I was a big fan of the first "Men In Black" because it had more than just good special effects and an interesting story. It also had wit. When the movie became a blockbuster, there was no doubt they'd make a sequel, and I worried it would fall victim to Billy Crystal-itis, a syndrome I named after what Crystal did with "City Slickers 2."
The first "City Slickers" was a wonderful story about Crystal, Daniel Stern, and Bruno Kirby as tourists (along Josh Mostel, David Paymer, and Helen Slater) spending their summer vacation driving a herd of cattle across the plains while overseen by a crusty old cowboy named Curly, played by Jack Palance. Palance did such a good job with his supporting role that he won the Oscar the following year and gave a funny speech that for some reason included one-armed pushups. Crystal was the emcee that year, saw what had happened, and ran with that moment as his theme for the rest of the night in some very funny ad-libs.
The problem was he didn't stop there. When it came time to make "City Slickers 2," Crystal decided to have Palance -- whose character had died before the end of the first movie -- reappear as Curly's brother, and with the entire plot based around him. The movie was even called "City Slickers 2: Curly's Gold." That elevation of a supporting character to a bigger role in the plot (and the fact that Bruno Kirby was replaced by the nowhere-near-as-good Jon Lovitz) sunk the sequel. Crystal took "just enough" and turned it into "too much."
"Men In Black 2" made the exact same mistake. The original included a scene where Tommy Lee Jones and Will Smith go to get information from an alien, a talking dog named Frank -- a pug who was cute and funny. So, when it was time for the sequel, not only did the creators bring back Frank, but they increased his screen time, making him Smith's partner in several scenes, and at one point singing "I Will Survive." Director Barry Sonnenfeld recently admitted this was a mistake, and said he'd vowed not to make the same error with the third movie.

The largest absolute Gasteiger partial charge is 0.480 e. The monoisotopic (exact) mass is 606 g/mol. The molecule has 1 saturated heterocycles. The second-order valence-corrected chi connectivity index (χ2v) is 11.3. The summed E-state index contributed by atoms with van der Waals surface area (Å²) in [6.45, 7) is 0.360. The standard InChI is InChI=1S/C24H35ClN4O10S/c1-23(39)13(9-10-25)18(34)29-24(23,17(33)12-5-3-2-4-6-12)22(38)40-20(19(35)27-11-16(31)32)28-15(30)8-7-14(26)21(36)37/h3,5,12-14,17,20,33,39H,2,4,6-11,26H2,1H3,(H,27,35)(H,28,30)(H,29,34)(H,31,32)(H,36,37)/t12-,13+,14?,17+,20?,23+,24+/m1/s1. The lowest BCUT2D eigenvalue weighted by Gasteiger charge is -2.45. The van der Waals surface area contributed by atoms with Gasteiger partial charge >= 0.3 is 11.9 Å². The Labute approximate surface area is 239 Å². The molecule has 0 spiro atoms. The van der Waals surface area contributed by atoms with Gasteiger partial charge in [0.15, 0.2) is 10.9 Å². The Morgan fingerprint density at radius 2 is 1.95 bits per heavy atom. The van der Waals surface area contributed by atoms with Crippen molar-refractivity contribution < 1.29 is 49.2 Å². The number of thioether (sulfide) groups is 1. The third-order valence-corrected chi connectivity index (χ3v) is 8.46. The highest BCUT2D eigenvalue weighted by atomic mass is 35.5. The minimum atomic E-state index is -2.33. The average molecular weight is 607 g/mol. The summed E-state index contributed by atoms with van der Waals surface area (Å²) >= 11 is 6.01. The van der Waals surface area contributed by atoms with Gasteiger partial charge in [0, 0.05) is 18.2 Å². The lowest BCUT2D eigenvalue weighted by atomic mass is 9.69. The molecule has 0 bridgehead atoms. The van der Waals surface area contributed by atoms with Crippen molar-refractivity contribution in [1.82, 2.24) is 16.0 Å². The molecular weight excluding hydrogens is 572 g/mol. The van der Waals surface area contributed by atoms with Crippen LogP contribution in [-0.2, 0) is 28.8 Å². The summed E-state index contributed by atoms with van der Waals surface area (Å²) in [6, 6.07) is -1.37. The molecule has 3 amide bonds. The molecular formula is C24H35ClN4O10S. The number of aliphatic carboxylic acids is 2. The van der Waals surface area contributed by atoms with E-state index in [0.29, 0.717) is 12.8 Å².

He didn't. "MIB3" gets the series back on track. Except for the worm-like aliens at MIB headquarters reappearing in quick cameos, none of the other supporting cast shows up. That leaves plenty of room for the time travel story -- in which Josh Brolin does a perfectly dry impression of a younger Tommy Lee Jones -- and for the movie to return to the original "MIB" concept of good special effects and witty banter.
My only complaint about this one is that my wife and I wasted money to see it in 3-D. I've never been a fan of the technology, and not just because I have to wear the 3-D glasses over my prescription glasses. It's that the effects don't seem that much more spectacular, just an excuse to have pointy objects come hurtling at the screen. The villain in "MIB3," well-played by Jemaine Clement, thwarts his enemies by launching deadly spikes from his hand. Naturally, we get a lot of POV shots of those spikes coming right at us, but they're unnecessary and irrelevant to the plot.
Of course, if Hollywood follows its usual pattern, those 3-D spikes will be elevated from their role as a supporting special effect and become central to the plot of "Men In Black 4: Curly's Alien Invasion."